What an inspiring event it was. Here are the insights we took home. The first key note speaker, Ed Ulbrich from Digital Domain, talked us through the process of getting the multi-platform remake of Tron to market. He showed what looked like a trailer of the movie ‘Tron Legacy’, but later revealed it was ‘just’ a teaser to get Disney excited; they could make a movie, a game and a theme park ride out of this single concept. He called this a ‘transmedia content prototype’; a piece of content that mitigates the investor’s risk, because it provides a tangible window into the opportunities of the concept. Ulbrich founded a company, Mothership, that single mindedly builds these kind of prototypes.
In a way Philips’s brand new commercial ‘Parallel Lines’, is also a content prototype, as Ed Ulbrich mentioned during the presentation by Gary Raucher – head of MarCom at Philips – and DDB’s Neil Dawson and Caspar Delaney. The parallel lines are 5 short films telling the same story about a unicorn. The pay-off: ‘There are millions of ways to tell a story. There’s only one way to watch one’. Why not test these short films and see which one can make it into a blockbuster, asked Ulbrich. By doing so Philips could seriously and convincingly enter the realm of branded content – a revolutionary thought. Though Raucher told the audience last year’s multi-prize-winning commercial Carousel had completely changed Philips’ attitude towards advertising, making blockbusters might be one bridge too far.
Our favourite speaker of the day was Cindy Gallop. With great enthusiasm she talked about the future of advertising, while at the same time promoting her new internet start up ‘If we ran the world’ – connecting people social-media-wise with their actions rather than their conversations. As for the future advertising model, Gallop believes in total transparency and the power of the collaborative creative crowd. Victor & Spoils, combining these two elements, is therefore the perfect example of the agency of the future, she said. It is always difficult to say whether these absolute statements about the ‘future of …’ will proof right or wrong, but it is undeniably true that the creative industry shouldn’t neglect the power of collaborative creativity. Gallop ended her energetic talk with a website we all should check out: Textfromlastnight.com. Why? It’s hilarious, it’s contemporary poetry – with a maximum of 140 characters – and it’s a social cultural snapshot of our time. Amen!
Richard Gorodecky of Amsterdam Worldwide (AW) also talked about the perfect agency model – in our opinion a more realistic one. It was his own model; AW consists of a team of generalists and whenever needed it hires the required specialists. As a generalist, Gorodecky explained, you are ignorant. But the advantage of being ignorant is venturing into areas where specialized agencies don’t go. In other words; ‘ignorance gives you a license to experiment’.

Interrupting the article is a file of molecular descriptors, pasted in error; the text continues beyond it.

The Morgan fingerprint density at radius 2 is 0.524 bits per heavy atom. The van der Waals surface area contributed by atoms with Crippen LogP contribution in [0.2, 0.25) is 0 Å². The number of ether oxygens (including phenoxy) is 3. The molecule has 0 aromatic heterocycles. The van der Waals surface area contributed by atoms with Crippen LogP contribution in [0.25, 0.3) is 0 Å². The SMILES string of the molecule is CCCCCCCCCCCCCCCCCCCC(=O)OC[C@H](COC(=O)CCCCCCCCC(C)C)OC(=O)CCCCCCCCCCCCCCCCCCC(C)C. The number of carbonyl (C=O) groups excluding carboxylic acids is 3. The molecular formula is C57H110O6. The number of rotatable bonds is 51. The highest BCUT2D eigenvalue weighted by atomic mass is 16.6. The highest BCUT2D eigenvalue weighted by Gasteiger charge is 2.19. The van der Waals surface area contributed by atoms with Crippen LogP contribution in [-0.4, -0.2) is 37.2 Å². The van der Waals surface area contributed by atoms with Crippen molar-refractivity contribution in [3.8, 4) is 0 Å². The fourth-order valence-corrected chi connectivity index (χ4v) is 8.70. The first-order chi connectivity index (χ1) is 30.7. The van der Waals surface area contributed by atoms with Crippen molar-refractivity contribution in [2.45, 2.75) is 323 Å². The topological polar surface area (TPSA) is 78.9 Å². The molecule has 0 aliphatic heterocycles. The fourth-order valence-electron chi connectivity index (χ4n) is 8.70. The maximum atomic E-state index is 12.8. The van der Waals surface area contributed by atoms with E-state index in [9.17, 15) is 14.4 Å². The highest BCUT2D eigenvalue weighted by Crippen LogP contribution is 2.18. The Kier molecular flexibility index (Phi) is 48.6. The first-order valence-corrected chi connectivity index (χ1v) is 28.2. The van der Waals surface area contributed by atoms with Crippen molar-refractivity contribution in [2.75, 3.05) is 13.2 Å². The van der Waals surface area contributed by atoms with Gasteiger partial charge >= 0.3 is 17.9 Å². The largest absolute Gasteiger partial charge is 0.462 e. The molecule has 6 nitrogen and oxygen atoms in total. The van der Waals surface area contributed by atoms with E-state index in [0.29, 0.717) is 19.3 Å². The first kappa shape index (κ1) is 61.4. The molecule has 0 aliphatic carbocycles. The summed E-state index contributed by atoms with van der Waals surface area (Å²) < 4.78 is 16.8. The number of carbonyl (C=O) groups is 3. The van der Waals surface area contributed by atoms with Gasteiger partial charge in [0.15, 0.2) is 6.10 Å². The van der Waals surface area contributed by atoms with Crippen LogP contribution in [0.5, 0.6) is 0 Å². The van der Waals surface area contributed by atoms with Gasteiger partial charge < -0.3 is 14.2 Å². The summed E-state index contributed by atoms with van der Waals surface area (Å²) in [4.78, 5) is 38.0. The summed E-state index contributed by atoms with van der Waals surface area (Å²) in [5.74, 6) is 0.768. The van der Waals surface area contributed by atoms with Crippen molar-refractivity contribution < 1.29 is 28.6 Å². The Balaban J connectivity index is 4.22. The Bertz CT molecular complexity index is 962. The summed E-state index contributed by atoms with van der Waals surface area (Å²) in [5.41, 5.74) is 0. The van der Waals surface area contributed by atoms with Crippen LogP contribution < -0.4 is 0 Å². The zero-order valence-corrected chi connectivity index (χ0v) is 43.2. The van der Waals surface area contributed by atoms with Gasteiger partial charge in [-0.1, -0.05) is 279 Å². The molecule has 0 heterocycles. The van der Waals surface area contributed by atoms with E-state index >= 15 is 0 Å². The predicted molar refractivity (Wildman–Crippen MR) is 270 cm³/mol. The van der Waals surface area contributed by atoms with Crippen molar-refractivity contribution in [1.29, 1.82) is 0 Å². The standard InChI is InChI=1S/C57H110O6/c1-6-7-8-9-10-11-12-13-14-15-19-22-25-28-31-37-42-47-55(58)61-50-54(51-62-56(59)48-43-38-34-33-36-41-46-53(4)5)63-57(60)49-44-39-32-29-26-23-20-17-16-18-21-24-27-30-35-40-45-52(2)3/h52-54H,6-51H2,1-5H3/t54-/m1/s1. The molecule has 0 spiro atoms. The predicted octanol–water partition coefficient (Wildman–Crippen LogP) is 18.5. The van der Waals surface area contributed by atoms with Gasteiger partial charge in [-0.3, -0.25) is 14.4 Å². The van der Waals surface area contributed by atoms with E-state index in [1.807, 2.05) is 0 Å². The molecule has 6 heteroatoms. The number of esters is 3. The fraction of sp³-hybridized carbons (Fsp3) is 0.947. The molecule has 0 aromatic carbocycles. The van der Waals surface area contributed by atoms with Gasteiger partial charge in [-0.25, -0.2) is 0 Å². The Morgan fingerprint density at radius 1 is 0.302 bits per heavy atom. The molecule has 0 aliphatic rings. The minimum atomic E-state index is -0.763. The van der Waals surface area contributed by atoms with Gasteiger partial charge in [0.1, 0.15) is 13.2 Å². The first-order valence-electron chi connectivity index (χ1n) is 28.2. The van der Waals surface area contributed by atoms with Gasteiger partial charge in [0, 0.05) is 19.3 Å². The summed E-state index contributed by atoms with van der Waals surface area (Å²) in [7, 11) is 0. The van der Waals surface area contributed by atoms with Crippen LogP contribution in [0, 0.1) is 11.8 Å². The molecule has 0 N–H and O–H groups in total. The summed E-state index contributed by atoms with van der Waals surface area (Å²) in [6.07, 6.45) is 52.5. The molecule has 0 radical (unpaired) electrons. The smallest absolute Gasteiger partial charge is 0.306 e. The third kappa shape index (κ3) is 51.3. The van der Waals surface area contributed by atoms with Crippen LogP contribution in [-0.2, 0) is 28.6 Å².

Seyoan Vela provoked the crowd in a funny way by stating that positivity sucked. People like to complain (“social media are a threat rather than an opportunity!”), so why not approach them accordingly. Take W+K’s Grrrr for Honda, (“Can hate be good?”) one of the best commercials ever made. Vela ended his entertaining talk with the statement that ‘brands don’t t need to be your friends’.
The day ended with Andy Fackrell (180), Gustav Martner (CP+B), Sean Boyle (JWT), Karen Corrigen (Hapiness), Nick Baley (AKQA), John Weich (Lemon Scented Tea) and Jeff Kling (W+K) answering the question ‘How can advertising improve the world’ in a Pecha Kucha style. Though after a long day if felt a bit as an information overload, it proved to be a great format to get the most out of these brilliant minds – this is probably how the creative briefing was invented.
Andy Fackrell kicked off showing many different famous people who could do a 180 turn with their brain. Karen Corrigan (“In Belgium I am known as a very stubborn woman”) ignored the Pecha Kucha briefing and talked (for too long) about the Belgium agencies jointly stepping up to clients not respecting the local pitch code – a familiar problem – by organizing a successful website strike. Gustav Martner had a less practical idea to handle difficult clients; he fantasized about ways to have advertisers pitch for agencies and charge them for a bigger logo in the ad. Sean Boyle made a brilliant point about the culture within big networking agencies (“except JWT” – tone of voice: ironic); everyone listens to the brainless arse lickers, instead of the independent minds with genuinely creative ideas. Nick Baley showed female art to substantiate his sympathetic plead for more women in advertising. John Weich’ presentation was so smart that we couldn’t keep up with him. And, finally, Jeff Kling ended the way he started the day, with his somewhat cynical, but smart sense of humour. How can advertising improve the world? “Know when to shut the fuck up.”